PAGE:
Report: Foam Muscle Rollers Aren’t As Beneficial As We Thought

Foam rollers have taken over the fitness industry and will likely remain a staple for years to come. The neoprene tube was once a commodity for professional athletes and the like, but nowadays it can be found almost anywhere and definitely every gym.

They’ve certainly taken up a place of their own and we’d assume a few thousand are probably sold every day. But are they really as beneficial as we’ve been made to believe they are?

Let’s firstly take a look at how foam rolling works and what it’s meant to do.


For those of you who aren’t up to speed just yet, foam rolling is simply the application of one’s own body weight to said tube and executing small repetitive movements to massage a particular muscle or muscle group.

To be honest, it can feel really good. Yet researchers have produced minimal data on the subject and there aren’t loads of scientific evidence to support the use of the simple device, per Independent.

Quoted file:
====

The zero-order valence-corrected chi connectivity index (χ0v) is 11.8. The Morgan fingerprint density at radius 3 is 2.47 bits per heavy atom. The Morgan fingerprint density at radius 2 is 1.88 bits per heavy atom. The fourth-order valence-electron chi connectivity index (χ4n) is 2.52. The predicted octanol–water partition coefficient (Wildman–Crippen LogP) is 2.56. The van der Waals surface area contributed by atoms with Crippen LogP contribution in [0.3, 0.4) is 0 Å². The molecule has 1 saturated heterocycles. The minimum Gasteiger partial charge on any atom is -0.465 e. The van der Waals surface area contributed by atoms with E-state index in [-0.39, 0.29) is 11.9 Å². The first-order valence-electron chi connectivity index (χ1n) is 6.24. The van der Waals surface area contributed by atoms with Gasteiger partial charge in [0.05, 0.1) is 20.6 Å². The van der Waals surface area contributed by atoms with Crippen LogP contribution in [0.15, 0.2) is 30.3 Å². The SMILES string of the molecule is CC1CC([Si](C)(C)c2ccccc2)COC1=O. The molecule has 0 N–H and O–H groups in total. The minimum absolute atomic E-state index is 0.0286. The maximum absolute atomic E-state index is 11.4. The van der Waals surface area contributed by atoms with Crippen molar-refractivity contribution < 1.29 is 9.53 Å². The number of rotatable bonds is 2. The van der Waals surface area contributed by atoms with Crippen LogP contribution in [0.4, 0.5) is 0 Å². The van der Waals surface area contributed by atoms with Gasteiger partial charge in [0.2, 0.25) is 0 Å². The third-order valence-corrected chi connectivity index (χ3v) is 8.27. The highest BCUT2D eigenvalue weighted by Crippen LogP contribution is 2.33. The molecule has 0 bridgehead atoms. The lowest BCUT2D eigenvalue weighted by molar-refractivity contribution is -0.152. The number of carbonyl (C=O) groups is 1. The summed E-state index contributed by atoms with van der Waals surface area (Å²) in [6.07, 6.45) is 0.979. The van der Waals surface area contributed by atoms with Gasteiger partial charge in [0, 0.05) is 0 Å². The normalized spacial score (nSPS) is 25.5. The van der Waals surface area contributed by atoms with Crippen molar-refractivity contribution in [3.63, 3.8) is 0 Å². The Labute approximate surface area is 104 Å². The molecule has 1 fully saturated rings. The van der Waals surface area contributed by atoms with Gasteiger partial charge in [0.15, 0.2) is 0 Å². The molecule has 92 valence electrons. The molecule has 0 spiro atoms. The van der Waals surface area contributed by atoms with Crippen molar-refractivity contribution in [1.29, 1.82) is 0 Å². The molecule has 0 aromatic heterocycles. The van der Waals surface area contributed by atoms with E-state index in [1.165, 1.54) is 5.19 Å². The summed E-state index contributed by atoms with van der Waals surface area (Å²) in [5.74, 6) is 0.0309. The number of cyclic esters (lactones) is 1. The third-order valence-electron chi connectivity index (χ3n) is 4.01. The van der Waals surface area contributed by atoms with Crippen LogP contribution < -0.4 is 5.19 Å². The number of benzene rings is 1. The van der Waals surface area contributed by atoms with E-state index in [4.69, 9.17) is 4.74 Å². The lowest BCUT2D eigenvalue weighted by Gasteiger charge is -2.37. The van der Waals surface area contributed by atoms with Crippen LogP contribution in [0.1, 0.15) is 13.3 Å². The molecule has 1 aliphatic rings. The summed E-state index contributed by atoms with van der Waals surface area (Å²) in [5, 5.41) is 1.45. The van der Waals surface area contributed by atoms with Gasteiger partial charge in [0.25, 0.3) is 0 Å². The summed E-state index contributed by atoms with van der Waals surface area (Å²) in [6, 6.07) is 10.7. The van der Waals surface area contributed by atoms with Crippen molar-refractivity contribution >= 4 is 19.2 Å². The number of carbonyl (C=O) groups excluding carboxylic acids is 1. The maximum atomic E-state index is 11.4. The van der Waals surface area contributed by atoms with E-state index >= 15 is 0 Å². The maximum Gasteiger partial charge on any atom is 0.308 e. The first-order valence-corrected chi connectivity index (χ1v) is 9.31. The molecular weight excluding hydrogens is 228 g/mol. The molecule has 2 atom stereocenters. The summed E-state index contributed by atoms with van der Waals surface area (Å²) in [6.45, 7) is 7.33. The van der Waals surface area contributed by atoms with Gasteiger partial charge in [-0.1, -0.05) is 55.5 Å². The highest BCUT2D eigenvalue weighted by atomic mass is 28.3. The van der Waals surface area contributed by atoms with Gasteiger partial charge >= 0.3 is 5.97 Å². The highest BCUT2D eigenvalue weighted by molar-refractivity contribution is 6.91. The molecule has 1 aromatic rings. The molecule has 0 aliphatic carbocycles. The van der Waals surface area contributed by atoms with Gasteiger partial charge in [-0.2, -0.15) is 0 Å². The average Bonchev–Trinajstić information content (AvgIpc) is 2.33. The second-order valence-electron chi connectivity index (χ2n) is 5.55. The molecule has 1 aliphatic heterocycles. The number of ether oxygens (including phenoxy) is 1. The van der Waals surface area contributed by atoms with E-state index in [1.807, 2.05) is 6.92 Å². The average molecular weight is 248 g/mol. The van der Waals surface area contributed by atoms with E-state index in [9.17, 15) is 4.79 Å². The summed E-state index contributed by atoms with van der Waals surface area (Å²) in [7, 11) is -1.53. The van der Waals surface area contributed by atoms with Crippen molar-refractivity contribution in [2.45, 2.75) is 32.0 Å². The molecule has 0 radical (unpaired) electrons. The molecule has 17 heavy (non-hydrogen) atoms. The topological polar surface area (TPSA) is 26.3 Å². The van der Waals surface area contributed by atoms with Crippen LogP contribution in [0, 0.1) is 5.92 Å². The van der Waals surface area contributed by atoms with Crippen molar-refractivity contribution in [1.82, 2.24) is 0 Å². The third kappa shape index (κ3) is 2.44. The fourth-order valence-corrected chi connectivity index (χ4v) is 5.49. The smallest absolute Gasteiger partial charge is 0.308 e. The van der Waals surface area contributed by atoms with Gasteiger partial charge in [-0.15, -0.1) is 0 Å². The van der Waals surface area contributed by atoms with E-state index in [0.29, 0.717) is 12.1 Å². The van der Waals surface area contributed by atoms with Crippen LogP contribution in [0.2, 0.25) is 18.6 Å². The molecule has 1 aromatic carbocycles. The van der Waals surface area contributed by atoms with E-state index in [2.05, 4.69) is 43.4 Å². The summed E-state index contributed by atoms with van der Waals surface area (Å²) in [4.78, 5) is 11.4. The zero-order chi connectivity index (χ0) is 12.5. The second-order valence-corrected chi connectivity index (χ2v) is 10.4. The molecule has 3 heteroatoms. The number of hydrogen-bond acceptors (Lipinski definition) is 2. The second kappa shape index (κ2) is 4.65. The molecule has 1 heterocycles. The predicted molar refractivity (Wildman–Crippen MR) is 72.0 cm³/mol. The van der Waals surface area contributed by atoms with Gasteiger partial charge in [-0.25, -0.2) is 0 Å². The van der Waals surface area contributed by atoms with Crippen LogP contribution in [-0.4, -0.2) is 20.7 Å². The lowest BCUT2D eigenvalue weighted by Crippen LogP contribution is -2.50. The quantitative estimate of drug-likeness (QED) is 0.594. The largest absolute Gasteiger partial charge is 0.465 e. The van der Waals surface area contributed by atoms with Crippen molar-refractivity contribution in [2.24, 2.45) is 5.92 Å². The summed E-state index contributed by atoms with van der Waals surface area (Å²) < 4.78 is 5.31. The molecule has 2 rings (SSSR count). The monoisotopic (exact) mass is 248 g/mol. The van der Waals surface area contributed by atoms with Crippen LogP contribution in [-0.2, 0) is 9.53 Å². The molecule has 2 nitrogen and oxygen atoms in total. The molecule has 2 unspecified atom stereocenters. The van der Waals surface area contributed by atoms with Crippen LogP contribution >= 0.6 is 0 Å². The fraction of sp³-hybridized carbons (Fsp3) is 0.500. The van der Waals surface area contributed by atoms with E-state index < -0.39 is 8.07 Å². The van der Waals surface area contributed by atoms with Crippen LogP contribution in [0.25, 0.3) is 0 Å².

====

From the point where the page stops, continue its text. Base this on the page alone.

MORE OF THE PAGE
The age-old practice of stretching before a workout is still going strong, yet too much of it (apparently more than one minute in a particular area) could leave muscles weakened and actually make a workout less effective.

Rolling, on the other hand, improves flexibility the same way stretching does, but without the weakening of the muscles. The results of an experiment showed that individuals who used a foam roller for two minutes before doing leg extensions were able to perform the exercise with less effort than persons who rested for two minutes.

They were also able to put in improved performances in the gym after rolling every day for a few days.

Foam rolling is also used for recovery and to help reduce soreness in both muscles and joints. It was first thought that the practice released tension from the soft connecting tissue – fascia – that encompasses the entire body, however, researchers have since claimed that it would not produce enough force to stimulate the fascia and had a bigger impact on the nervous system.

As for soreness, there’s also little evidence to suggest that foam rolling increases blood flow.

While the short-term effects can be vouched for, there’s still a lot left to be desired where research into long-term is concerned. What can be said for now, though: it’s better than doing nothing.

So don’t get rid of your roller just yet.

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